The age of reason. No, not the Enlightenment but rather the age when children supposedly start thinking “rationally.” For some irrational reason, I remember my parents and their adult friends having conversations on the topic in front of us, children, my siblings and I. After all, they believed most of us were still in the age of unreason, thus incapable of understanding adult language. Back then, the magic number of years to reach the reason realm was seven, give or take. Today little seems to have changed, and seven has managed to survive science evolution and the new Millennia.
Reaching the age of reason became a landmark for those of us under seven. It was empowering. Siblings and friends who had already reached the rational paradise used it as a way to either disregard our ideas or
This year I saw just over 125 films. Below is the list of the films I liked the most, presented in chronological order, according to the date I saw them. Unlike other similar lists, no ranking is intended.
I did not see many of the blockbuster films that most people see. So do not expect to see them on this list. And I saw a few films that have not yet been officially released in the US. Expect to see them on the list.
“How Markets Fail: The Logic of Economic Calamities by John Cassidy is an excellent book that tackles the origins, impact and consequences of the recent economic crisis. It also provides a “What is to be done” (a la Lenin) in policy to avoid a repeat of the last crisis. The book is written in a clear and simple style. And Cassidy, not being an economist himself, has the ability to present almost any sophisticated economic theory in a fashion that is accessible to the general public.
The book has three distinctive sections which are related to each other. The first part of the book traces the evolution of the so-called “Free Market” theory starting with Adam Smith all the way to Robert Lucas. Cassidy clearly shows that 19th century free trade economist and philosophers were much more sympathetic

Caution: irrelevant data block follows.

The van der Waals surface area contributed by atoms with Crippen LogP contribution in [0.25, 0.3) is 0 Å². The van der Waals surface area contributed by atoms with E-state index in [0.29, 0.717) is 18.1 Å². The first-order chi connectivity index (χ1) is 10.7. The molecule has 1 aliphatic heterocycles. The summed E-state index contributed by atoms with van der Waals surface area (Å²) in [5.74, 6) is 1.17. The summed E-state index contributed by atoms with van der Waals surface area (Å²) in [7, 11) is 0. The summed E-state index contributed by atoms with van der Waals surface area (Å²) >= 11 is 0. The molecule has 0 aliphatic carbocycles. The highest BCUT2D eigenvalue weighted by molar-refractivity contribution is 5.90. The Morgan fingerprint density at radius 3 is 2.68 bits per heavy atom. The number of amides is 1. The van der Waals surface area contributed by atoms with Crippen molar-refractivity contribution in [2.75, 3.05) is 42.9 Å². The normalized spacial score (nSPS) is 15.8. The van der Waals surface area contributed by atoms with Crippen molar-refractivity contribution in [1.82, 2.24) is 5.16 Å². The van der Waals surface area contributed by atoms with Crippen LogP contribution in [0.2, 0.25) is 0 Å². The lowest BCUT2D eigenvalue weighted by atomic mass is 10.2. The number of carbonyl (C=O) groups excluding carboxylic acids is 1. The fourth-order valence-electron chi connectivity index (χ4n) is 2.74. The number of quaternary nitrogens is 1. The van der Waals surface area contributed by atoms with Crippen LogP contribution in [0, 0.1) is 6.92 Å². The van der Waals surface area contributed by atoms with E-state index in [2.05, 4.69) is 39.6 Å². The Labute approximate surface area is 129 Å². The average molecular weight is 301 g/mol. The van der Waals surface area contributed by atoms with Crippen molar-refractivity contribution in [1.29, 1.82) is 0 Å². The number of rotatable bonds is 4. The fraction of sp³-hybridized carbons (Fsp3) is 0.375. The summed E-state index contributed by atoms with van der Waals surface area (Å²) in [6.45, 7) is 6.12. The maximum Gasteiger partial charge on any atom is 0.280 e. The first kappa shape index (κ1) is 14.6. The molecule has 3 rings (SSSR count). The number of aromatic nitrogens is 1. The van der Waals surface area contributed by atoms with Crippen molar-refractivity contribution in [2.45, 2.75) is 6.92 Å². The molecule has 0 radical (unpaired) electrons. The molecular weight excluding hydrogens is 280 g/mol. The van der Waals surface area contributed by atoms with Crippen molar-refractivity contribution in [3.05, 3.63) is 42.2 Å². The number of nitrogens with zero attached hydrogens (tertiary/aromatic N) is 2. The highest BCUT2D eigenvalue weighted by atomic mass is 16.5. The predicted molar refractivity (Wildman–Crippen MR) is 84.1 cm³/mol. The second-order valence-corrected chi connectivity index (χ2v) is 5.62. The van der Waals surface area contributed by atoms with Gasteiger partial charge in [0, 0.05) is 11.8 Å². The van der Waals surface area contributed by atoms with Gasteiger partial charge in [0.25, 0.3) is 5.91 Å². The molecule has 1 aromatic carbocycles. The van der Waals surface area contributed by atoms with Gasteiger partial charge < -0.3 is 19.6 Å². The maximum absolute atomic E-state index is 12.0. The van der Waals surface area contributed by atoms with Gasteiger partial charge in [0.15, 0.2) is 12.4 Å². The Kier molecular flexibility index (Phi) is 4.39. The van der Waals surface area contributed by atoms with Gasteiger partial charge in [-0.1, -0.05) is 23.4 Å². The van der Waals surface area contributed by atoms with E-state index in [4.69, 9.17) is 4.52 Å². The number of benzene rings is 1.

No one in the team traveling to Iraq was very excited about missing the helicopter. Most of them had slept close to nothing in the last 24 hours and were really yearning for a comfortable place to rest. I was a bit ahead of all of all of them -actually, 8 hours ahead, thanks to my own jet lag and the time difference. After having dinner/breakfast af the DFAC, my body was on a late evening mode. And 1am in the morning is still manageable on a normal day. So I was tired but not really sleepy.
I had no idea that UNAMI had its own building at the Victory Base Complex (VBC) which is relatively close to BIAP. Camp Victory is the main base in the complex – and, this is very important, where the DFAC is located. One can walk from the UNIMA one story installations to the DFAC (and the PX/BX) in less
It still seemed like the middle of the night when we exited the plane and started walking on the tarmac. A UN security guide was leading us into the US army based located at the airport. The base is called Camp Sather (see here for more details) and has been in place since the invasion started in 2003. While walking towards the base installations, we could see BIAP about 1 kilometer away to our right. It looked just like any other modern international airport. No signs of war or destruction there.
The wind was still blowing quite hard but now it was much colder than when we left Amman. That same wind toyed with the light airplane while landing. The plane was swinging mildly from left to right and back while descending into Baghdad. Some travel peers thought we will probably miss the landing